They came in much smaller groups than the sometimes hundreds-strong detachments of workers or soldiers seen on previous occasions
North Korea marked the anniversary of the birth of its founder Kim Il Sung in subdued fashion Wednesday, with mask-wearing citizens placing flowers before his statue in Pyongyang as the country imposes strict anti-coronavirus measures.
The grandfather of the current leader Kim Jong Un was born 108 years ago and April 15 is the most important date in the North's annual political calendar, where it is known as the Day of the Sun.
But Pyongyang has imposed tight restrictions against the pandemic that has swept the world since emerging in neighboring China, closing its borders and for a time quarantining thousands of its own citizens as well as hundreds of foreigners, and insists that it has not seen a single case.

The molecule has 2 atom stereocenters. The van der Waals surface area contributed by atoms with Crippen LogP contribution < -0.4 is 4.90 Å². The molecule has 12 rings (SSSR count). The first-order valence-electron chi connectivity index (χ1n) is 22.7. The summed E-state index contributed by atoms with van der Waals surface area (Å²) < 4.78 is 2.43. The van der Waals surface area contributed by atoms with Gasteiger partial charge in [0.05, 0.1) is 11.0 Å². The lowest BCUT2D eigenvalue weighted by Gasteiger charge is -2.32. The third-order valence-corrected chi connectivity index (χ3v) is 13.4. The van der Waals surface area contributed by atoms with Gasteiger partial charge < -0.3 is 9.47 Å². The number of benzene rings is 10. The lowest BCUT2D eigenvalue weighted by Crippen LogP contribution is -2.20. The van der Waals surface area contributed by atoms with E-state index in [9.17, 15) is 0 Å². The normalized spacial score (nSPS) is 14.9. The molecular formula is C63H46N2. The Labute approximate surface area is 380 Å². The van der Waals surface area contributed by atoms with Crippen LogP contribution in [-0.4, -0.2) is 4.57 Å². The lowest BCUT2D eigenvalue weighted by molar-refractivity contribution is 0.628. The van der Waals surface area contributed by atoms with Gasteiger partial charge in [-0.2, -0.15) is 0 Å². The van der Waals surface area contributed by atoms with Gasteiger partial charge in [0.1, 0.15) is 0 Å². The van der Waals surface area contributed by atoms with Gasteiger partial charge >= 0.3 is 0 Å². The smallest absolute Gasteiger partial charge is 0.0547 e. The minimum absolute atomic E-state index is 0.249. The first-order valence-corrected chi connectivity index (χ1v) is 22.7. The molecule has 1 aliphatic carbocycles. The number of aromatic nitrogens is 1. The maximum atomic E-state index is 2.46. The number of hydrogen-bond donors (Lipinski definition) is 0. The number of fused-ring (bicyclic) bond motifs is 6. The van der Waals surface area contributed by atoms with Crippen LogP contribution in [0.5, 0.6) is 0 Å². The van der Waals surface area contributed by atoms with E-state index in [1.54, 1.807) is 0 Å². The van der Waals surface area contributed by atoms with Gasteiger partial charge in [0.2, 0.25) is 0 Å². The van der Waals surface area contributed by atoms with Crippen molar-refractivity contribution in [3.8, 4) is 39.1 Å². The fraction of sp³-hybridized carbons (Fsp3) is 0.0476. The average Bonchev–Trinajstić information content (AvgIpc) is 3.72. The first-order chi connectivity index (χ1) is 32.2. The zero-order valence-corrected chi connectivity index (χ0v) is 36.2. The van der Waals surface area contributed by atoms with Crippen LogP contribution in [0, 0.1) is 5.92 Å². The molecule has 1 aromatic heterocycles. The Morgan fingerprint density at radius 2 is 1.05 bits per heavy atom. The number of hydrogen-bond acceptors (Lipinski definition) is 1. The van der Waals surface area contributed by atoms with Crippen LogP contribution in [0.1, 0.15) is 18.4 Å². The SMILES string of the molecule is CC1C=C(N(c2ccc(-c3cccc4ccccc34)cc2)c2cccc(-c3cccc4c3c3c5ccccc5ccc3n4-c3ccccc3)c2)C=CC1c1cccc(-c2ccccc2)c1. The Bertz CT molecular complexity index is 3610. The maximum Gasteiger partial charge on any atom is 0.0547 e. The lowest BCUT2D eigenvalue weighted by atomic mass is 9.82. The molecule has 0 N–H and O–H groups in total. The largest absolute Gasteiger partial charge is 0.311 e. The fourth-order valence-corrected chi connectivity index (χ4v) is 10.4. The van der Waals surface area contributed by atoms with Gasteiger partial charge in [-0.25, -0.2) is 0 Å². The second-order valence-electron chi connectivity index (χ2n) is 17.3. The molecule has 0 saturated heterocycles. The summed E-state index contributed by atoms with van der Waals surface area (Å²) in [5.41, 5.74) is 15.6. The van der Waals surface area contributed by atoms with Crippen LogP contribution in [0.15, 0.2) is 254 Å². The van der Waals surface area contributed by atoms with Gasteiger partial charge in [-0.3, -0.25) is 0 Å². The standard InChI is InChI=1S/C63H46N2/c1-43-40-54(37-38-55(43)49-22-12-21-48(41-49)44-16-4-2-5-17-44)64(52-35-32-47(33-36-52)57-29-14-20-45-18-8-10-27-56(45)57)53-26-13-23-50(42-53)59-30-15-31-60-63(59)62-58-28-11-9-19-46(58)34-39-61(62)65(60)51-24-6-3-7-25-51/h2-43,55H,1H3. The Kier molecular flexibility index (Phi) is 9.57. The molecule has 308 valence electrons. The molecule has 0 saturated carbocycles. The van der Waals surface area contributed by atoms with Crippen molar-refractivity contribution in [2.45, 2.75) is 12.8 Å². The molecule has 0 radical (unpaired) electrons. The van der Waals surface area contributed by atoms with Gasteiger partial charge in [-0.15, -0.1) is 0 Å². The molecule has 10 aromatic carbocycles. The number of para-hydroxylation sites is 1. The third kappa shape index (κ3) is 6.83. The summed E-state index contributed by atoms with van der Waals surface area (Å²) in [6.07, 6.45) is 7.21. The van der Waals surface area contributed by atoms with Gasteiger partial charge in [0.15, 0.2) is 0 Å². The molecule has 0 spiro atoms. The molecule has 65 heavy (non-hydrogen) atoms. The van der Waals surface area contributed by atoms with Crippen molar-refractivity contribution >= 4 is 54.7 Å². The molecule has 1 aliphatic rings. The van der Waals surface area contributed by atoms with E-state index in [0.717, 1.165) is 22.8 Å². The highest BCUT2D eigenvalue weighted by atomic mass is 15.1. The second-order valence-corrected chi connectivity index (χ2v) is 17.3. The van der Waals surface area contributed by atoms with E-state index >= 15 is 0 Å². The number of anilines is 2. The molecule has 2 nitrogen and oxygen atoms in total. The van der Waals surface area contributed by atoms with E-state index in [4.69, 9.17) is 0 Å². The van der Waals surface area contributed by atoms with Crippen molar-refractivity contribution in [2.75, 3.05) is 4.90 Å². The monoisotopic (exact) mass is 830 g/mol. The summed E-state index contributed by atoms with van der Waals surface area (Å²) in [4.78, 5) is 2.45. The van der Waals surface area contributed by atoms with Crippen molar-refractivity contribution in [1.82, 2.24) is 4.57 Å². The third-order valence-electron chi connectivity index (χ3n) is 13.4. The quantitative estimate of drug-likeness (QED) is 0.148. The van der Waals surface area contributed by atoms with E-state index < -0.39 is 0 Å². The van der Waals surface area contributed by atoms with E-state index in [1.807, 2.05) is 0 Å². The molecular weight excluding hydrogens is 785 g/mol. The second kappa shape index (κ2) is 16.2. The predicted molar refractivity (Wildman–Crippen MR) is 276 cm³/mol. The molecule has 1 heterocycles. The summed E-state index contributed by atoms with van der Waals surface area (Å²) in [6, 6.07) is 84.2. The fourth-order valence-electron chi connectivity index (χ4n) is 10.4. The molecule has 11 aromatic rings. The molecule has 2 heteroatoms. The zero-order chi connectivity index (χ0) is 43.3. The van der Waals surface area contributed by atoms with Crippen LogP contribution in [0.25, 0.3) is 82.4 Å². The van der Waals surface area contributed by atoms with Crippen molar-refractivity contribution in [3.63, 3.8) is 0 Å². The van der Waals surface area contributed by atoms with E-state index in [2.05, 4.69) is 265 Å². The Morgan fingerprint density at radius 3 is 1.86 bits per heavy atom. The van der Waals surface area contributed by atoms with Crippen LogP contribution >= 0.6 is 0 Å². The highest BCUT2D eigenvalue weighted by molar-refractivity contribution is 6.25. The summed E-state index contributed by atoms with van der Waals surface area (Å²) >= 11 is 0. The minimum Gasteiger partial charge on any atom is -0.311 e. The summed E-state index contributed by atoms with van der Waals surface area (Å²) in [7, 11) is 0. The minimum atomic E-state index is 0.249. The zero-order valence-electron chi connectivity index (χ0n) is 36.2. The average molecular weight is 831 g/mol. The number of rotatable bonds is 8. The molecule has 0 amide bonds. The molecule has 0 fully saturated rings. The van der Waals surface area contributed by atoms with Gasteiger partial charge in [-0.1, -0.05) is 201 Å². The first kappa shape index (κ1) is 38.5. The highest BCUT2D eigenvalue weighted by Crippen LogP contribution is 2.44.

Pyongyang residents arrived at Mansu hill, where giant bronze statues of Kim and his son and successor Kim Jong Il gaze out over the capital, to lay flowers at their base.
But they came in much smaller groups than the sometimes hundreds-strong detachments of workers or soldiers seen on previous occasions.
"The great president Kim Il Sung will be with us forever," read a floral frieze in front of the effigies.
In normal times hundreds of baskets would stand in front of the statues by mid-morning, with a thick layer of flowers placed at their base, but far fewer were to be seen at the same time Wednesday.
At times the festivities can be held on a grand scale, including military parades in 2012 and 2017, when the nuclear-armed North shows off its arsenal to the world.
On Tuesday Seoul said Pyongyang had fired several cruise missiles towards the sea, in what analysts saw as a demonstration of the breadth of its arsenal.
But unusually state media carried no reports about the launch Wednesday.
This year the North has cancelled several elements of the annual commemorations, including the Pyongyang Marathon, normally its biggest tourist money-spinner of the year.
State media have also made no mention of the Kimilsungia festival, an exhibition of the purple orchid named after Kim, who died in 1994 but is still officially considered the country's Eternal President.
His preserved body lies in state in a red-lit chamber at the Kumsusan Palace of the Sun on the outskirts of Pyongyang, where attendants glide silently among cavernous marble halls.